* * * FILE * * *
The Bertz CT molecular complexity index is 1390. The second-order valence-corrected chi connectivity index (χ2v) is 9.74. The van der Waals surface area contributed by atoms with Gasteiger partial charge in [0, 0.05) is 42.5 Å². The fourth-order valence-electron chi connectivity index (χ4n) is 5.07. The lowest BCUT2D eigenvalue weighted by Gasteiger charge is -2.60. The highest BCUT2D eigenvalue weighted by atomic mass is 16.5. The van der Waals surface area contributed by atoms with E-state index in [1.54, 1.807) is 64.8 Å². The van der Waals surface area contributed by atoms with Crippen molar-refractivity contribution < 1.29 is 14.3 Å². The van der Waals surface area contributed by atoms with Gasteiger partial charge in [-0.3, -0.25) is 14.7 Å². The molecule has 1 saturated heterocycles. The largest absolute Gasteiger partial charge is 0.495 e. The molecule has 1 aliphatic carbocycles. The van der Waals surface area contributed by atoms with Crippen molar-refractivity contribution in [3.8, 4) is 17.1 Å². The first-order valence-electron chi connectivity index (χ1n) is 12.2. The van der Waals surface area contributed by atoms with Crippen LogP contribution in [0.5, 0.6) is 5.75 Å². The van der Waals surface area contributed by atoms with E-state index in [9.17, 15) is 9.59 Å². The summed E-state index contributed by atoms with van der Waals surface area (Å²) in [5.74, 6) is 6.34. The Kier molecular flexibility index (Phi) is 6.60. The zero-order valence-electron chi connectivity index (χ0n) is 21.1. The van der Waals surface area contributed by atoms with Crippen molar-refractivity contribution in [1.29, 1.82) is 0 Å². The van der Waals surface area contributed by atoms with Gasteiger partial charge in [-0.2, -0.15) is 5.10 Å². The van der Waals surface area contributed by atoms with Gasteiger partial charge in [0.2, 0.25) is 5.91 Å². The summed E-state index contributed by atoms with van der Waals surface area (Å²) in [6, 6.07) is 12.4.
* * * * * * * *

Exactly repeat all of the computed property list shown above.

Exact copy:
The Bertz CT molecular complexity index is 1390. The second-order valence-corrected chi connectivity index (χ2v) is 9.74. The van der Waals surface area contributed by atoms with Gasteiger partial charge in [0, 0.05) is 42.5 Å². The fourth-order valence-electron chi connectivity index (χ4n) is 5.07. The lowest BCUT2D eigenvalue weighted by Gasteiger charge is -2.60. The highest BCUT2D eigenvalue weighted by atomic mass is 16.5. The van der Waals surface area contributed by atoms with E-state index in [1.54, 1.807) is 64.8 Å². The van der Waals surface area contributed by atoms with Crippen molar-refractivity contribution < 1.29 is 14.3 Å². The van der Waals surface area contributed by atoms with Gasteiger partial charge in [-0.3, -0.25) is 14.7 Å². The molecule has 1 saturated heterocycles. The largest absolute Gasteiger partial charge is 0.495 e. The molecule has 1 aliphatic carbocycles. The van der Waals surface area contributed by atoms with Crippen molar-refractivity contribution in [3.8, 4) is 17.1 Å². The first-order valence-electron chi connectivity index (χ1n) is 12.2. The van der Waals surface area contributed by atoms with Crippen LogP contribution in [0.5, 0.6) is 5.75 Å². The van der Waals surface area contributed by atoms with E-state index in [9.17, 15) is 9.59 Å². The summed E-state index contributed by atoms with van der Waals surface area (Å²) in [5.74, 6) is 6.34. The Kier molecular flexibility index (Phi) is 6.60. The zero-order valence-electron chi connectivity index (χ0n) is 21.1. The van der Waals surface area contributed by atoms with Crippen molar-refractivity contribution in [1.29, 1.82) is 0 Å². The van der Waals surface area contributed by atoms with Gasteiger partial charge in [-0.2, -0.15) is 5.10 Å². The van der Waals surface area contributed by atoms with Gasteiger partial charge in [0.2, 0.25) is 5.91 Å². The summed E-state index contributed by atoms with van der Waals surface area (Å²) in [6, 6.07) is 12.4.